Men & young drivers most likely to use mobile phone behind the wheel
Held in the wake of the announcement that Parliament are considering doubling driving licence penalty points from 3 to 6 for using a mobile phone, the survey of 1000 UK adults by intelligentcarleasing.com asked ‘Have you held a mobile phone whilst driving in the last 30 days?’
One of the most surprising findings is that male drivers are more than double as likely to use a mobile phone whilst in control of a vehicle as women. Out of all respondents 10.0% of male drivers admitted to using a mobile phone while driving but only 4.5% of women claimed the same.
Younger drivers are also exposing other road users to a much greater level of risk; as they make up the majority of drivers who admit to mobile phone use while driving. 18-24 years olds were 100% more likely to use a phone than the survey average, whilst 25-34 year olds were an astonishing 231% above average.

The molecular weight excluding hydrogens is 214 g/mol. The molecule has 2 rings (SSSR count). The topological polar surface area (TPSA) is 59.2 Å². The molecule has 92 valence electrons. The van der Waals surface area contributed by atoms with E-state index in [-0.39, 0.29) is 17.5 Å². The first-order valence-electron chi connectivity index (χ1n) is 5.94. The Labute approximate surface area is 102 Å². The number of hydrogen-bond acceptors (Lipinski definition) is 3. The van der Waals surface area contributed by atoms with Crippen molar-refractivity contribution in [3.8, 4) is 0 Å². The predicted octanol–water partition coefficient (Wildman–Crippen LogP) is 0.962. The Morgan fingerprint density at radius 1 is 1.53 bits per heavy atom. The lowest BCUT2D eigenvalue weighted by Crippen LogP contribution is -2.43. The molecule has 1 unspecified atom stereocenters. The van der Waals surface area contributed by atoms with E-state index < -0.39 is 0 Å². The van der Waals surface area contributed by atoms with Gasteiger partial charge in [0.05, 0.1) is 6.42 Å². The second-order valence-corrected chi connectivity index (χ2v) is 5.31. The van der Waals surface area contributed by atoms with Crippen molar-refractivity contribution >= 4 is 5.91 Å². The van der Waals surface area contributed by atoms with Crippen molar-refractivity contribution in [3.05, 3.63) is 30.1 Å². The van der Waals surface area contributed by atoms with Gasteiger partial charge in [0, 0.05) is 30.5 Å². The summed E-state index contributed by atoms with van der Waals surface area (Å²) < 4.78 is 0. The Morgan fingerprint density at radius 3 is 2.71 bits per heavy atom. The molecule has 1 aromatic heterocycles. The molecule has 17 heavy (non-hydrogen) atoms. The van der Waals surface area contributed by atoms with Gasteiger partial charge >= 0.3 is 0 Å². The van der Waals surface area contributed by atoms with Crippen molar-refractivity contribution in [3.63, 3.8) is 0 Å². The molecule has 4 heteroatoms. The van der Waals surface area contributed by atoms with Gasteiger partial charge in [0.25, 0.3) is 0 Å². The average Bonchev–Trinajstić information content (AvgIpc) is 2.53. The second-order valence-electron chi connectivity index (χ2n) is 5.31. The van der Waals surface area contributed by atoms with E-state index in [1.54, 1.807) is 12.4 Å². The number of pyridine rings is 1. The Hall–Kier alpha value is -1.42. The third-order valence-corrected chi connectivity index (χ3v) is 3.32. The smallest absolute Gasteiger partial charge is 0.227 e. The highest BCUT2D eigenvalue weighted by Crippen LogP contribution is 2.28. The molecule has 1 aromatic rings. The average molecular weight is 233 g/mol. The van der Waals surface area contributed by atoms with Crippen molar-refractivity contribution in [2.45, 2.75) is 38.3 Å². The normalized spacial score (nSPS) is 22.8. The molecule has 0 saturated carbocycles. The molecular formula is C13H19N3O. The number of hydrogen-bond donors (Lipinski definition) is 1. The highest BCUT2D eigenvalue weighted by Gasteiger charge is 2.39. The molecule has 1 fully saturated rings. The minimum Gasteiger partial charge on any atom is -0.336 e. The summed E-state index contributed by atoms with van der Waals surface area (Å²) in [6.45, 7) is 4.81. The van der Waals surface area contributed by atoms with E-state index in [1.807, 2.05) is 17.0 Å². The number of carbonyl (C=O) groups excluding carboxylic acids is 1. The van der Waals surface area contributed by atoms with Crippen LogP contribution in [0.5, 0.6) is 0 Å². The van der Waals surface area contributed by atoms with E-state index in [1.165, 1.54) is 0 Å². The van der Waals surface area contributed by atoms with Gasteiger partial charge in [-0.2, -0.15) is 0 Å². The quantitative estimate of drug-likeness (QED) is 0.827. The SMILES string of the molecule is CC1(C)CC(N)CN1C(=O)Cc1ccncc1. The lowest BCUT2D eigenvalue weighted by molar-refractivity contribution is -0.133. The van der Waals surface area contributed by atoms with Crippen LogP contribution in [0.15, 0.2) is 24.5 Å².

The overall results showed the following responses: yes – 6.2%, no – 67.7% and don’t drive – 26.1%.
The survey also reveals much higher levels of mobile phone usage than the Government’s official figures from primary research. An observational survey by the Department for Transport in 2009 showed that 1.4% of car drivers used a hand-held mobile device while driving.
The plans to increase the number of points to 6 from 3 have been put forward by Sir Bernard Hogan-Howe, the commissioner of the Metropolitan Police. However lack of punishment may not be the problem; as a recent study by the RAC showed that 12% of drivers don’t know that texting whilst calling is illegal and a shocking 21% of drivers don’t know that using social media on a mobile whilst driving is illegal.
Sarah Rice, spokeswoman for the RAC, said: ‘Increasing licence points may act as a deterrent in the short term, but if there is no improved enforcement behind it then the move is unlikely to change behaviour in the long run.’